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Fri May 2, 2014
2014 Commencement: Two Speakers, And Three Ideas
There are a lot of interesting people coming to the Triangle this weekend and in the coming weeks to wish our graduates well.
Giving a graduation speech is an art. Will any of the speakers match the power of Steve Jobs' 2005 address to the Stanford graduates?
"Your time is limited," he told them. "So don't waste it living someone else's life. Don't let the noise of others' opinions drown out your own inner voice. And most important, have the courage to follow your heart and intuition."
(His speech now has 20 million views on YouTube.)
Or perhaps the speakers will go for humor.
Ellen DeGeneres rocked her 2009 speech at Tulane University.
"Follow your passion," she said. "Stay true to yourself, never follow someone else's path unless you're in the woods and you're lost and you see a path then by all means you should follow that."
We are a sports-obsessed community. Perhaps the speakers could look to sports metaphors. Former Ohio State football coach Woody Hayes captivated the audience with such advice.
"In football we always said that the other team couldn't beat us. We had to be sure that we didn't beat ourselves. And that's what people have to do, too--make sure they don't beat themselves," he said.
Susan Mboya, Coca-Cola executive will be at Meredith College this weekend. Mboya is president of The Coca-Cola Africa Foundation and Coca-Cola’s Group director for Women’s Economic Empowerment for Eurasia and Africa.
She has spoken in the past about how she rose through the business ranks, particularly the importance of finding a mentor.
“I didn’t get this way by myself. I had the global CEO of Procter & Gamble as a mentor. I was a terrible public speaker and at one point my mentor just said to me this thing is going to get in your way unless you fix it. There were training courses I could do, and I did and now that is actually one of my strengths."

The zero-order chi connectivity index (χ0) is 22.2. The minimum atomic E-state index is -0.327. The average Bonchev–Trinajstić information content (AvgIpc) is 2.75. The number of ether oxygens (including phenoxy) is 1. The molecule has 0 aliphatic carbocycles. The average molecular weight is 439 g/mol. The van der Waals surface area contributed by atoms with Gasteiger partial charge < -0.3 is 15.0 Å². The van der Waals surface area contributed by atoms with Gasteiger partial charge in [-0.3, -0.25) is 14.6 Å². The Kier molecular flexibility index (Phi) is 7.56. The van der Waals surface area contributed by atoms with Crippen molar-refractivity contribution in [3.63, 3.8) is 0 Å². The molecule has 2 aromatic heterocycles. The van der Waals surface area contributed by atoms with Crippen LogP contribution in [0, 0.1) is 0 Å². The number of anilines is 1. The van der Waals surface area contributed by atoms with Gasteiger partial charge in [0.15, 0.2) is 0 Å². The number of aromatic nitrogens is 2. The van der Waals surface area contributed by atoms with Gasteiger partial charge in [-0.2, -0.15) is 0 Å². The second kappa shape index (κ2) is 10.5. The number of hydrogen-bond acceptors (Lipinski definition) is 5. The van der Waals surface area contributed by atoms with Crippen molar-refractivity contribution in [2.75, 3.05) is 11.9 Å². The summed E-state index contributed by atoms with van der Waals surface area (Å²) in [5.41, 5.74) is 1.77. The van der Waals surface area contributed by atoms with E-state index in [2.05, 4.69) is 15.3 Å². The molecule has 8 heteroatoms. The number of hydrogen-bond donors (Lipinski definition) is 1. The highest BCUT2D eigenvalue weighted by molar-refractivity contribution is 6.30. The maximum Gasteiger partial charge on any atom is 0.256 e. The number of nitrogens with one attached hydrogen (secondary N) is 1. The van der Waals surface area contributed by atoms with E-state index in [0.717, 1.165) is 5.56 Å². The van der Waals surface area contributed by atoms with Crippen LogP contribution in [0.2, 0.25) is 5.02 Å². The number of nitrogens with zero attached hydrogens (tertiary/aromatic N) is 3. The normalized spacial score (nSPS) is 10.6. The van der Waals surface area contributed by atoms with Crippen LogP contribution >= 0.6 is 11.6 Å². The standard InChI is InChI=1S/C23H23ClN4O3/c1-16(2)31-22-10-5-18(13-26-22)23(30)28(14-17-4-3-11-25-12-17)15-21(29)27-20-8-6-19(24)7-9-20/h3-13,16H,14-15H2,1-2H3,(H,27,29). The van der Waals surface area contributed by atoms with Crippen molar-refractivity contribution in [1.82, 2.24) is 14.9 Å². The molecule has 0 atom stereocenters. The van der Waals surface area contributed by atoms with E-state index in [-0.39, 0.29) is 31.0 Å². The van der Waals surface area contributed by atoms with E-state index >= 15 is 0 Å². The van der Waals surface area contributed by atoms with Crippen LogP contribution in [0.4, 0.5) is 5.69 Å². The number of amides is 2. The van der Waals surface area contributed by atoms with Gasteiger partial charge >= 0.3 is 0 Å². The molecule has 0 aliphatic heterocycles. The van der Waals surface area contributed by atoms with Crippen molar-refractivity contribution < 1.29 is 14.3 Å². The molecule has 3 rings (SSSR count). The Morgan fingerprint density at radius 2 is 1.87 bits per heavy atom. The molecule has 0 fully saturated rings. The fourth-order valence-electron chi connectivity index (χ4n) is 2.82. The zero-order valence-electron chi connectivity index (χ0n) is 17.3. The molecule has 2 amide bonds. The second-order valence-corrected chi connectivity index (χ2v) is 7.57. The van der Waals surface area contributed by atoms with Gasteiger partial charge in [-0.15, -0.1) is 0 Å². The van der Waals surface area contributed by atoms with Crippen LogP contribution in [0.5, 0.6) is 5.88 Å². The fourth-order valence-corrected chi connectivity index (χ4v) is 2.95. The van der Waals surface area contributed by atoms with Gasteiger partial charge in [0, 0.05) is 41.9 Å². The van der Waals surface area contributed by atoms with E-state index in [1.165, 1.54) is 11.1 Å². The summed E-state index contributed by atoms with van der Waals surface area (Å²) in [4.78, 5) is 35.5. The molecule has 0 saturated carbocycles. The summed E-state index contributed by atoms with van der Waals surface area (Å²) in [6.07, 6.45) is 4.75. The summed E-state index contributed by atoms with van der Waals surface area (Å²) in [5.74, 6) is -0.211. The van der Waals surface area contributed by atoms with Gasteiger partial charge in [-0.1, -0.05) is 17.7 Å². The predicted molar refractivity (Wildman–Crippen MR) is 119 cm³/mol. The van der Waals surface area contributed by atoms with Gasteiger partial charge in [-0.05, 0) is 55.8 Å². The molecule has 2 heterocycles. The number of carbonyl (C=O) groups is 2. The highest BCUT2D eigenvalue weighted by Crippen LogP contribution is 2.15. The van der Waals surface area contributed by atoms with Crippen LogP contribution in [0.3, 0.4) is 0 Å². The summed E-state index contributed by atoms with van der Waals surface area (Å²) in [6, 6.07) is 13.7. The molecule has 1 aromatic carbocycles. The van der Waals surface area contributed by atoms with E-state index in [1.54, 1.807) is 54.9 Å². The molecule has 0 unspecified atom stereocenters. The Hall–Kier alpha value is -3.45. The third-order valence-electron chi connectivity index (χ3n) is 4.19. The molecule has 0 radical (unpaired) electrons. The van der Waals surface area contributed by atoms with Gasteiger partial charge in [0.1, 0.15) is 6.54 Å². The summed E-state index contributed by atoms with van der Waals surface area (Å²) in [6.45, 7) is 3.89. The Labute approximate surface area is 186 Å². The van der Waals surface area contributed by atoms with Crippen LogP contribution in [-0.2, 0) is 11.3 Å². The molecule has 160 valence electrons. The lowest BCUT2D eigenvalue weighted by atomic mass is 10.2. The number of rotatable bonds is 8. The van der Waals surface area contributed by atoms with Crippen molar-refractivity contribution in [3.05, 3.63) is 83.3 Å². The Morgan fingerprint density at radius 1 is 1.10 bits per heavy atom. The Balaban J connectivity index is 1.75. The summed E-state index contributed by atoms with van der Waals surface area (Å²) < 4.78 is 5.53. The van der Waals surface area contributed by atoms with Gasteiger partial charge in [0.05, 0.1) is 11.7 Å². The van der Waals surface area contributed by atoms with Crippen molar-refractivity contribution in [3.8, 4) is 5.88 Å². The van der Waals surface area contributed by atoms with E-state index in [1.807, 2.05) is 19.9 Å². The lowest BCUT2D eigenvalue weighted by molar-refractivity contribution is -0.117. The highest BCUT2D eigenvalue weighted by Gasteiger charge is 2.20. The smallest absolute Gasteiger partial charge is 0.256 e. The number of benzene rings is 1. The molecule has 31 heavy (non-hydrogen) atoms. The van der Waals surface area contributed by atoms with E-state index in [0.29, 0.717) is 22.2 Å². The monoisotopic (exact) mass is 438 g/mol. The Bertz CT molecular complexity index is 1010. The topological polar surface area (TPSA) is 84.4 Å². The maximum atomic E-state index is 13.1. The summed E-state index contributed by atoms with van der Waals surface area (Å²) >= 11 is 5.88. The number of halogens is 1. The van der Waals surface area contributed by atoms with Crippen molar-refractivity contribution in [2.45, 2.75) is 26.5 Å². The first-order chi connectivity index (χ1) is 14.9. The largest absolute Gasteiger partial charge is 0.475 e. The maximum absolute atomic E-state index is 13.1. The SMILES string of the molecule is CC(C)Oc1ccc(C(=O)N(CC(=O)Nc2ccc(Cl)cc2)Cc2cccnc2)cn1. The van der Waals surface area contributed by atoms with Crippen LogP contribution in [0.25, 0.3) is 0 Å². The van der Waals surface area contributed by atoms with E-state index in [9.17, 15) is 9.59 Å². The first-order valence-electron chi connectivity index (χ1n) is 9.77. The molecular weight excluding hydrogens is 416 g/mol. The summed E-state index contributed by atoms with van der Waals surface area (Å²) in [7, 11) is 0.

Darryl Scriven is coming to St. Augustine's this weekend. His personal story is compelling:
Born in Jacksonville, FL to a single mom in a neighborhood situated between two housing projects, Doc saw drugs and violence ruin the lives of many of his peers. Determined that his life would be different, Doc became one of the top baseball players in the city and earned a full academic scholarship to Florida A&M University. Yet during finals week of his sophomore year, his mother had a stroke. The next semester, Doc moved his mother and 12 year old sister to Tallahassee with him and graduated magna cum laude with degrees in Mathematics, Philosophy and Religion two years later. Doc went on to earn Master's and Ph.D. degrees from Purdue University in Philosophy which he also completed in record time.
He has spoken in the past directly to graduates.
"You're not going to be the only qualified applicant. I wasn't the only qualified applicant. When you meet recruiters, you're not going to be the only one rocking St. John's knit suits, ladies, or Hugo Boss suits with power ties. So what makes you stand out? What makes you unique?" he asks.
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